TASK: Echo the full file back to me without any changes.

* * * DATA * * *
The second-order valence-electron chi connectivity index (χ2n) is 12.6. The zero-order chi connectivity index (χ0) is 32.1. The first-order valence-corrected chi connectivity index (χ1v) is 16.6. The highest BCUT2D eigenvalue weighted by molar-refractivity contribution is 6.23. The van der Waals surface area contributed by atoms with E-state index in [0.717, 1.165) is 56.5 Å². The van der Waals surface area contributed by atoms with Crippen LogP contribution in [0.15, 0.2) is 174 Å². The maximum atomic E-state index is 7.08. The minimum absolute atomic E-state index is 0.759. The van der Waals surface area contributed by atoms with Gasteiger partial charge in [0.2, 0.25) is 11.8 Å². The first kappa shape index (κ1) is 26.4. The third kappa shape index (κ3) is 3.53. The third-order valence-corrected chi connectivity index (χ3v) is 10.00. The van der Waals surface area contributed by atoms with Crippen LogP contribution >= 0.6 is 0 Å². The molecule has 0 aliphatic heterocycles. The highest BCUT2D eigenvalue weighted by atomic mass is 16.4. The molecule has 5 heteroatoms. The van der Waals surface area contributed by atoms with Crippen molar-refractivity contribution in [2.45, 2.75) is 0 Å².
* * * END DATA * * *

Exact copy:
The second-order valence-electron chi connectivity index (χ2n) is 12.6. The zero-order chi connectivity index (χ0) is 32.1. The first-order valence-corrected chi connectivity index (χ1v) is 16.6. The highest BCUT2D eigenvalue weighted by molar-refractivity contribution is 6.23. The van der Waals surface area contributed by atoms with E-state index in [0.717, 1.165) is 56.5 Å². The van der Waals surface area contributed by atoms with Crippen LogP contribution in [0.15, 0.2) is 174 Å². The maximum atomic E-state index is 7.08. The minimum absolute atomic E-state index is 0.759. The van der Waals surface area contributed by atoms with Gasteiger partial charge in [0.2, 0.25) is 11.8 Å². The first kappa shape index (κ1) is 26.4. The third kappa shape index (κ3) is 3.53. The third-order valence-corrected chi connectivity index (χ3v) is 10.00. The van der Waals surface area contributed by atoms with Crippen LogP contribution >= 0.6 is 0 Å². The molecule has 0 aliphatic heterocycles. The highest BCUT2D eigenvalue weighted by atomic mass is 16.4. The molecule has 5 heteroatoms. The van der Waals surface area contributed by atoms with Crippen molar-refractivity contribution in [2.45, 2.75) is 0 Å².